*IMO | Our Music Festival Future
In 1952, the Newport Jazz Festival was founded in Rhode Island, marking the inception of festival culture to the Western world. 13,000 people attended the festival to hear jazz, gospel, and blues performances by well known singers like Billie Holiday and Ella Fitzgerald.
Today, 2020-2021. Newport Jazz and other well-known iconic festivals like Coachella, Lollapalooza, & Life Is Beautiful have become part of our culture in America. And smaller festivals, like our very own Spaceberry and Hillberry are gathering places on a spiritual level for those who share a love of live music. But ever since all music festivals were cancelled due to the worldwide pandemic, people have been wondering about the future of music festivals and what will happen in a post-Covid world.
Follow along as I share my thoughts on this subject *in my opinion.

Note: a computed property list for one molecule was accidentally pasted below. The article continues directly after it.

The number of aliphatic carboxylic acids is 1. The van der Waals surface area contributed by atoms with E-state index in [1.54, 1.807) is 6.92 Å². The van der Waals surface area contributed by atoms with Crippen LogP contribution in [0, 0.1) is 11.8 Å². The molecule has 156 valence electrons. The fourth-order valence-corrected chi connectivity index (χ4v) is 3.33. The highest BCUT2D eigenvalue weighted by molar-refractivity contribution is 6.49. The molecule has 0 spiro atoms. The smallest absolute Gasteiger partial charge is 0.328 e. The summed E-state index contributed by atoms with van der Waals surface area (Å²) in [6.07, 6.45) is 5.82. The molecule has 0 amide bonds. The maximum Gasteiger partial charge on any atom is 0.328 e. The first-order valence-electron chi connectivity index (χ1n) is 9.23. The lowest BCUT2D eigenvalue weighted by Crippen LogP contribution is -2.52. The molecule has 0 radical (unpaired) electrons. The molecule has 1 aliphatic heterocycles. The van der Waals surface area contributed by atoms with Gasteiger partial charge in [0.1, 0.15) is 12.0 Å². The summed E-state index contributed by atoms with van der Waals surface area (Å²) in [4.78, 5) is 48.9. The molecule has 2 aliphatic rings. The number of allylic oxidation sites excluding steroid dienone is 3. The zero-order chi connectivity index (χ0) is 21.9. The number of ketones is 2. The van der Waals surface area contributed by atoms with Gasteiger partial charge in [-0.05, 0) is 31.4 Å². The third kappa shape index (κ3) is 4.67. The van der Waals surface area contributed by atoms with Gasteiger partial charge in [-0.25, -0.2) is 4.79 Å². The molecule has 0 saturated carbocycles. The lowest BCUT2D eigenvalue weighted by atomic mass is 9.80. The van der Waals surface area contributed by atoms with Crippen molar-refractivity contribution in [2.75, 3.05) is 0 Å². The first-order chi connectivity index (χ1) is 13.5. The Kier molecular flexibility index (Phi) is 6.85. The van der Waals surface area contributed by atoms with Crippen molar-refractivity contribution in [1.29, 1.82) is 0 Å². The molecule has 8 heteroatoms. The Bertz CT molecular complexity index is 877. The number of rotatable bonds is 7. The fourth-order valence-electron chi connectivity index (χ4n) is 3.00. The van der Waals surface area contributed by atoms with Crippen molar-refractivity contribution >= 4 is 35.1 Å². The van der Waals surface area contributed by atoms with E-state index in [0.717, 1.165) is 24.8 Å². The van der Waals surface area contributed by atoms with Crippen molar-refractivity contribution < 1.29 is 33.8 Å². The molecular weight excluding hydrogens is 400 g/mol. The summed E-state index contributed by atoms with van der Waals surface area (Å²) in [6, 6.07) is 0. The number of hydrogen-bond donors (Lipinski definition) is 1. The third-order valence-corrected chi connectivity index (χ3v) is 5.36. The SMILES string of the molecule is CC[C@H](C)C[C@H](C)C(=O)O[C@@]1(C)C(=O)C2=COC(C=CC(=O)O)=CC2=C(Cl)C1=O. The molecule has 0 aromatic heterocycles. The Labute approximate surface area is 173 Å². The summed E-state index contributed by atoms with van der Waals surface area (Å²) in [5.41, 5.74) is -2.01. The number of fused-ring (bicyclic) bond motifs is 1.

Having spent four years of my life as a young man at The Boston Conservatory of Music, I took away so much from that experience. As I bask in the excitement of the return of dancing and music back into society, I am reminded of the teachings from my time at The Conservatory . . .
Music touches all aspects of our lives – physical, emotional, psychological, and behavioral.
So, that said, it is my opinion that music festivals will never go away but the experience will begin to evolve a lot faster forward.
In every culture on earth, there is some aspect of music whether it is as simple as a percussive beat of tribal drums, or a full-blown Bollywood production, music captures people through these four channels of our life experience. In a mass gathering environment, there is a co-creative element that happens with the energy emitted from a crowd that gives us a therapeutic rush and makes us feel very alive.